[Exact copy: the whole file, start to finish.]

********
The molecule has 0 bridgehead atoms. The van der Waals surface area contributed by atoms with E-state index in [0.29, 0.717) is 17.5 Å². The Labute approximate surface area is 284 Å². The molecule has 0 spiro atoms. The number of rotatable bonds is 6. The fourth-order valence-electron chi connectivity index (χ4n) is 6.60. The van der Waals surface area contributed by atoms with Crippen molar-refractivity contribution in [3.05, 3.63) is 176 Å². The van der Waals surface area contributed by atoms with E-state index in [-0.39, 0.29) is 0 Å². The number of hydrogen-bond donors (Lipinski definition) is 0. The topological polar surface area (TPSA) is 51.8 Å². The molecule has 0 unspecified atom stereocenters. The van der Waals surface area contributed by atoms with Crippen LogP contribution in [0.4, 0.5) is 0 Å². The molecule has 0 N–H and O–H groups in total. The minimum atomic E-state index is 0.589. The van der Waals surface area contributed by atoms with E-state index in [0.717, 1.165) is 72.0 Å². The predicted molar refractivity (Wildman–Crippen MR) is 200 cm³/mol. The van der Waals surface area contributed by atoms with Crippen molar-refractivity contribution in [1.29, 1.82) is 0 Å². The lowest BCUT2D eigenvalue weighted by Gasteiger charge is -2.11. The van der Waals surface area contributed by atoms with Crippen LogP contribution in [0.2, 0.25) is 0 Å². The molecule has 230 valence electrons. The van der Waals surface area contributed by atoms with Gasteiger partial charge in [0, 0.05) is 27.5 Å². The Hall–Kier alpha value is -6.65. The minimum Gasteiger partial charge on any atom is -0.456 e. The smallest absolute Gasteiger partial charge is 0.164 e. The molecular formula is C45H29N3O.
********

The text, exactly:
The molecule has 0 bridgehead atoms. The van der Waals surface area contributed by atoms with E-state index in [0.29, 0.717) is 17.5 Å². The Labute approximate surface area is 284 Å². The molecule has 0 spiro atoms. The number of rotatable bonds is 6. The fourth-order valence-electron chi connectivity index (χ4n) is 6.60. The van der Waals surface area contributed by atoms with Crippen molar-refractivity contribution in [3.05, 3.63) is 176 Å². The van der Waals surface area contributed by atoms with E-state index in [-0.39, 0.29) is 0 Å². The number of hydrogen-bond donors (Lipinski definition) is 0. The topological polar surface area (TPSA) is 51.8 Å². The molecule has 0 unspecified atom stereocenters. The van der Waals surface area contributed by atoms with Crippen LogP contribution in [0.4, 0.5) is 0 Å². The molecule has 0 N–H and O–H groups in total. The minimum atomic E-state index is 0.589. The van der Waals surface area contributed by atoms with E-state index in [0.717, 1.165) is 72.0 Å². The predicted molar refractivity (Wildman–Crippen MR) is 200 cm³/mol. The van der Waals surface area contributed by atoms with Crippen molar-refractivity contribution in [1.29, 1.82) is 0 Å². The lowest BCUT2D eigenvalue weighted by Gasteiger charge is -2.11. The van der Waals surface area contributed by atoms with Crippen LogP contribution in [0.2, 0.25) is 0 Å². The molecule has 230 valence electrons. The van der Waals surface area contributed by atoms with Gasteiger partial charge in [0, 0.05) is 27.5 Å². The Hall–Kier alpha value is -6.65. The minimum Gasteiger partial charge on any atom is -0.456 e. The smallest absolute Gasteiger partial charge is 0.164 e. The molecular formula is C45H29N3O.